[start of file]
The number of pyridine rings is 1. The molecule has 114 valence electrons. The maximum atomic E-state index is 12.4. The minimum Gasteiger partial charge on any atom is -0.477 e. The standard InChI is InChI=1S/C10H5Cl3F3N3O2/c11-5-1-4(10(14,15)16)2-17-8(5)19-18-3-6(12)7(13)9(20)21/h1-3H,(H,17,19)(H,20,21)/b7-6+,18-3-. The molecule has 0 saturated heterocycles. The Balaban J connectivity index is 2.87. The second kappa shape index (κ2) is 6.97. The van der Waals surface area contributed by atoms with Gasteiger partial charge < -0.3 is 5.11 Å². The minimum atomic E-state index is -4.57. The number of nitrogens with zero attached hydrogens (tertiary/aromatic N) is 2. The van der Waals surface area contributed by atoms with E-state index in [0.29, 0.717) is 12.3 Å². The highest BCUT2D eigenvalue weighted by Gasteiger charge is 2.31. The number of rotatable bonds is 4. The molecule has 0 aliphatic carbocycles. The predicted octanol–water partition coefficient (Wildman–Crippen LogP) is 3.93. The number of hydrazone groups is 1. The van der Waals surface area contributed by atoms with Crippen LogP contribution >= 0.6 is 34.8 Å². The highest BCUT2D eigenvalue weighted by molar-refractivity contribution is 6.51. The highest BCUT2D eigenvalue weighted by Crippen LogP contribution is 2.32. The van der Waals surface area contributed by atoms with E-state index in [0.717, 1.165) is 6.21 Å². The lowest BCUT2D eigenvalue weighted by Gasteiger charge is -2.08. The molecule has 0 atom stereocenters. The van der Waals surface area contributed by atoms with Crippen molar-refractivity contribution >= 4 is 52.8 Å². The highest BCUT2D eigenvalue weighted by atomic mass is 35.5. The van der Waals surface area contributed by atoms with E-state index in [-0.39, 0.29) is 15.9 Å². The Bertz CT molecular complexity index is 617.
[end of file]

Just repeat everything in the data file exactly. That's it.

The number of pyridine rings is 1. The molecule has 114 valence electrons. The maximum atomic E-state index is 12.4. The minimum Gasteiger partial charge on any atom is -0.477 e. The standard InChI is InChI=1S/C10H5Cl3F3N3O2/c11-5-1-4(10(14,15)16)2-17-8(5)19-18-3-6(12)7(13)9(20)21/h1-3H,(H,17,19)(H,20,21)/b7-6+,18-3-. The molecule has 0 saturated heterocycles. The Balaban J connectivity index is 2.87. The second kappa shape index (κ2) is 6.97. The van der Waals surface area contributed by atoms with Gasteiger partial charge < -0.3 is 5.11 Å². The minimum atomic E-state index is -4.57. The number of nitrogens with zero attached hydrogens (tertiary/aromatic N) is 2. The van der Waals surface area contributed by atoms with E-state index in [0.29, 0.717) is 12.3 Å². The highest BCUT2D eigenvalue weighted by Gasteiger charge is 2.31. The number of rotatable bonds is 4. The molecule has 0 aliphatic carbocycles. The predicted octanol–water partition coefficient (Wildman–Crippen LogP) is 3.93. The number of hydrazone groups is 1. The van der Waals surface area contributed by atoms with Crippen LogP contribution >= 0.6 is 34.8 Å². The highest BCUT2D eigenvalue weighted by molar-refractivity contribution is 6.51. The highest BCUT2D eigenvalue weighted by Crippen LogP contribution is 2.32. The van der Waals surface area contributed by atoms with E-state index in [0.717, 1.165) is 6.21 Å². The lowest BCUT2D eigenvalue weighted by Gasteiger charge is -2.08. The molecule has 0 atom stereocenters. The van der Waals surface area contributed by atoms with Crippen molar-refractivity contribution >= 4 is 52.8 Å². The highest BCUT2D eigenvalue weighted by atomic mass is 35.5. The van der Waals surface area contributed by atoms with E-state index in [-0.39, 0.29) is 15.9 Å². The Bertz CT molecular complexity index is 617.